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This walk: 2011-6-29. Combestone Tor, pony, foals, wind-shaped hawthorn trees, Sharp Tor, Dart Valley, Wheal Emma Leat (now dry), clapper bridge, Cumston Farm Leat, Hamlyn's (Holne Moor) Leat, O Brook Valley, Heath Spotted Orchid, O Brook, foxglove, soft rush, bog asphodel, Horse Ford, Hooten Wheals tin mine, cist, cairn. Horn's Cross, triple stone row, umbrella tree, Warren House Inn, Hangman's Pit.

Walk details below - Information about the route etc.

 

Combestone Tor, SX 670 718, elevation 356 metres (1168 feet) ..... from the road .....

 

As previous photograph but from inside the car park - the only tor that you can park beside?

 

Around the back of the tor .....

 

A black foal .....

 

"Have you heard ....."

 

Two wind-shaped hawthorn trees crying out to be in a banner photo!

 

One of the  trees taken from behind, down on the ground .....

 

Ditto.

 

Zoomed view to Sharp Tor, SX 686 729, elevation 380 metres (1247 feet) .....

 

Normal view to Sharp Tor in the distance, looking down the Dart valley, this is below Dartmeet where the East Dart and West Dart join together.

 

Part of the extensive Wheal Emma Leat (now dry).

 

A small clapper bridge over the leat.

 

There are three leats here! On the left is the Wheal Emma Leat, in the centre is Cumston Farm Leat and down on the right, with water in it, is Hamlyn's (Holne Moor) Leat.

 

Looking down on a take-off point in Hamlyn's Leat.

 

Looking up the O Brook Valley towards Horse Ford.

 

Believed to be Dactylorhiza maculata -  Heath Spotted Orchid .....

 

Three orchid plants together.

 

The O Brook flows down to the right, beyond the walker, Holne Moor Leat flows down to the left, and in the centre seems to be a cross-channel between the two, the purpose of which seems a little elusive at present!

 

Self-explanatory notice, now ageing.

 

Digitalis purpurea, Common Foxlove.

 

Soft rush, Juncus effusus, seen in clumps all over Dartmoor, photographed against the sky (a good trick!).

 

The same soft rush, photographed from an upright position.

 

Bog asphodel, Narthecium ossifragum .....

 

Bog asphodel .....

 

Bog asphodel, close-up.

 

Close-up, dark background ..... the central female carpel (or pistil) with its terminal stigma, long style and basal ovary can be seen with the surrounding male stamens that have red pollen-producing anthers borne on "hairy" filaments .....

 

As previous photograph.

 

Looking back over the Horse Ford area.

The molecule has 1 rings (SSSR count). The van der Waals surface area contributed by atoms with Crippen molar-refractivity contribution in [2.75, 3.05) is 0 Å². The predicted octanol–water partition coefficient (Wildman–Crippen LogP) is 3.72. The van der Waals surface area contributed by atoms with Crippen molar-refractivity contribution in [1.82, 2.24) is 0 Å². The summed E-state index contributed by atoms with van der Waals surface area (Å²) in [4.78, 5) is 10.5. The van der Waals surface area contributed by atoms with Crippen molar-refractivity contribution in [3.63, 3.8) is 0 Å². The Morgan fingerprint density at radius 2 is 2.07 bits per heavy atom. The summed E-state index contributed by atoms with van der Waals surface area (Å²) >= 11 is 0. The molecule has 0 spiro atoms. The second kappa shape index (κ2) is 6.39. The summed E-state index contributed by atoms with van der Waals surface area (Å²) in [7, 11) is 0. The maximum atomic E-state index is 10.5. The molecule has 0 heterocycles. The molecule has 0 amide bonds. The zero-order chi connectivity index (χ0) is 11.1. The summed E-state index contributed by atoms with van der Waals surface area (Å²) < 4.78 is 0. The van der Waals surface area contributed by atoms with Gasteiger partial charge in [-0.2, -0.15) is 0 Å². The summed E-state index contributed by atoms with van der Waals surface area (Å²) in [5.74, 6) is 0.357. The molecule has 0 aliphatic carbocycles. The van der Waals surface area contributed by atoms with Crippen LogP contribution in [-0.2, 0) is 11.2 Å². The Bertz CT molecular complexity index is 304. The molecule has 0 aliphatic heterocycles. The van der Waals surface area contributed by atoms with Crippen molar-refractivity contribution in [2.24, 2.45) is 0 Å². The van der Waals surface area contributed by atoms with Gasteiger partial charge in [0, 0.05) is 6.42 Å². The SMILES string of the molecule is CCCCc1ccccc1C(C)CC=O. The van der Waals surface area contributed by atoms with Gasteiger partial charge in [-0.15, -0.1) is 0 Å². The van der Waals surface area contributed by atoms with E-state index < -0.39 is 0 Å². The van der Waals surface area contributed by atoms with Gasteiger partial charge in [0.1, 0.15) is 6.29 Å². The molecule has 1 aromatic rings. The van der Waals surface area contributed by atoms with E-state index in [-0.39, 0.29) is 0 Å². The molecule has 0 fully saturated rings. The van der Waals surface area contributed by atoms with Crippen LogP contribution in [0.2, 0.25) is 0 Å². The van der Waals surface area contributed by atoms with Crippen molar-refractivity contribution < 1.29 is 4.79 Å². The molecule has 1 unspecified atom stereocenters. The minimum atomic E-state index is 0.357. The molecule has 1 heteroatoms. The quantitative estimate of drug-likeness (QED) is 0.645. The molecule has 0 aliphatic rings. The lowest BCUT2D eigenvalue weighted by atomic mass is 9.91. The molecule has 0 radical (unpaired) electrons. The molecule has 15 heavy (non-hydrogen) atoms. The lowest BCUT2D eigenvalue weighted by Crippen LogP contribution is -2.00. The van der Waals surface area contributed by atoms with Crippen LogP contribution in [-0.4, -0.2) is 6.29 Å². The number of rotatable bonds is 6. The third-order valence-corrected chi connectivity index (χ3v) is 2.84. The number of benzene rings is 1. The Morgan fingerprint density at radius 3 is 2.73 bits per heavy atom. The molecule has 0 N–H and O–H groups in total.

Zoomed view to the waste tips of the Hooten Wheals (disused) tin mine.

 

Possibly Order: Ephemeroptera - Mayflies

 

A recumbent tree!

 

Cist(?) at SX 66726 71083, this does not seem to be mentioned in Jeremy Butler's Dartmoor Atlas of Antiquities, Vol. 4 - The South-East.

 

Slotted footprints compared to a 50-pence coin, probably lamb's.

 

View of the possible cist, in a mound with mostly buried stones surrounding it and two set stones (in a row) nearby that does not seem to align with the cist .....

 

Nearby cairn, looking back to the possible cist with its retaining ring of stones.

 

Approaching Horn's Cross, the most easterly cross on the Monk's Path between Buckfastleigh and Tavistock and Buckfast Abbeys. The place is known locally as Stascombe's Telling Place - this comes from a farmer either named Staddiscombe or a farmer from Staddiscombe whose sheep were kept in this area and were gathered here for counting i.e. "telling" (as in bank teller).

 

Horn's Cross.

 

Moor Strollers at Horn's Cross.

 

Fallen long stones at the end of (near-hidden) triple stone row at SX 67431 71043 .....   20% of the original 316 stones are showing with the rest hidden below ground.

 

Looking back at the long stones, there are three row of stones in this photograph, left, right and centre! It is described in Butler, Vol. 4. page 193.

 

Zoomed view up the Dart Valley to Assycombe Hill Plantation (on left), over six miles away, with Soussons Wood (on right)..

 

The Umbrella Tree, casting shade.

 

Zoomed view to Warren House Inn.

 

Back to Hamlyn's (Holne Moor) Leat, across the road.

 

A small aqueduct (or launder) taking the leat across a gully.

 

General view of the running leat.

 

An old, weathered tree trunk in the bracken.

 

Hangman's Pit - where a farmer, who had spent all his money made at market on a broken-down pony whilst drunk, hanged himself from a rowan tree on the way home from market as the realisation of his foolishness and its impending effect on his family became too much for him to bear.

 

Walk details

MAP:  Red = GPS satellite track of the walk.


Ordnance Survey © Crown copyright 2005. All rights reserved. Licence number 100047373.
Also, Copyright © 2005, Memory-Map Europe, with permission.

 

This walk was reached by turning off the Two bridges - Ashburton Road for Hexworthy and driving past The Forest Inn to park at Combestone Tor, at the yellow cross symbol on the map.

 

Statistics
Distance - 4.18 km / 2.60 miles
 

 

 

All photographs on this web site are copyright ©2007-2016 Keith Ryan.
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Sister web sites
Dartmoor Tick Watch
The Cornish Pasty - The Compleat Pastypaedia